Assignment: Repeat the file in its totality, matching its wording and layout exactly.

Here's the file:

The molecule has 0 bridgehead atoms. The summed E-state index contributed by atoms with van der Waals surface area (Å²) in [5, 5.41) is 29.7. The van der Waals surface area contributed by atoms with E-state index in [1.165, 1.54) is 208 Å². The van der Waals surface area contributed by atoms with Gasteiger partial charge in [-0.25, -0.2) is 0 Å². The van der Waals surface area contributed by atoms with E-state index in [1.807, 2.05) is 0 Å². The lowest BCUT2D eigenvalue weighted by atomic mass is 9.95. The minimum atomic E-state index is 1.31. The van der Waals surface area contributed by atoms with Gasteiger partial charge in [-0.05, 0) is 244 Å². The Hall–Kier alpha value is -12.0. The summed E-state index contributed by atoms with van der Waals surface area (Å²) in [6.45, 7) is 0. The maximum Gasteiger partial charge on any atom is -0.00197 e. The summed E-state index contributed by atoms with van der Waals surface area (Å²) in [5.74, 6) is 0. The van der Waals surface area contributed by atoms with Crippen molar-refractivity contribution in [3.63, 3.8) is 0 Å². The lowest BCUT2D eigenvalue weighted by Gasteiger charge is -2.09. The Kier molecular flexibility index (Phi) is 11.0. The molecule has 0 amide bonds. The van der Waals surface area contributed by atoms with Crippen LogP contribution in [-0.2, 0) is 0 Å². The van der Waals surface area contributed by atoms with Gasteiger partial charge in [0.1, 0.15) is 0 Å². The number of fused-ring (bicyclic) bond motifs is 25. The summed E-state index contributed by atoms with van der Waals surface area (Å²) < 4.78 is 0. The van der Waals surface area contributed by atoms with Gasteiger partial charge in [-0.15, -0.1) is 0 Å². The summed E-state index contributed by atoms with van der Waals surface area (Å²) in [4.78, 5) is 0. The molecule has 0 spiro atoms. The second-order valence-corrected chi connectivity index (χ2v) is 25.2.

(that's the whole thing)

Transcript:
The molecule has 0 bridgehead atoms. The summed E-state index contributed by atoms with van der Waals surface area (Å²) in [5, 5.41) is 29.7. The van der Waals surface area contributed by atoms with E-state index in [1.165, 1.54) is 208 Å². The van der Waals surface area contributed by atoms with Gasteiger partial charge in [-0.25, -0.2) is 0 Å². The van der Waals surface area contributed by atoms with E-state index in [1.807, 2.05) is 0 Å². The lowest BCUT2D eigenvalue weighted by atomic mass is 9.95. The minimum atomic E-state index is 1.31. The van der Waals surface area contributed by atoms with Gasteiger partial charge in [-0.05, 0) is 244 Å². The Hall–Kier alpha value is -12.0. The summed E-state index contributed by atoms with van der Waals surface area (Å²) in [6.45, 7) is 0. The maximum Gasteiger partial charge on any atom is -0.00197 e. The summed E-state index contributed by atoms with van der Waals surface area (Å²) in [5.74, 6) is 0. The van der Waals surface area contributed by atoms with Crippen molar-refractivity contribution in [3.63, 3.8) is 0 Å². The lowest BCUT2D eigenvalue weighted by Gasteiger charge is -2.09. The Kier molecular flexibility index (Phi) is 11.0. The molecule has 0 amide bonds. The van der Waals surface area contributed by atoms with Crippen LogP contribution in [-0.2, 0) is 0 Å². The van der Waals surface area contributed by atoms with Gasteiger partial charge in [0.1, 0.15) is 0 Å². The number of fused-ring (bicyclic) bond motifs is 25. The summed E-state index contributed by atoms with van der Waals surface area (Å²) < 4.78 is 0. The van der Waals surface area contributed by atoms with Gasteiger partial charge in [-0.15, -0.1) is 0 Å². The summed E-state index contributed by atoms with van der Waals surface area (Å²) in [4.78, 5) is 0. The molecule has 0 spiro atoms. The second-order valence-corrected chi connectivity index (χ2v) is 25.2.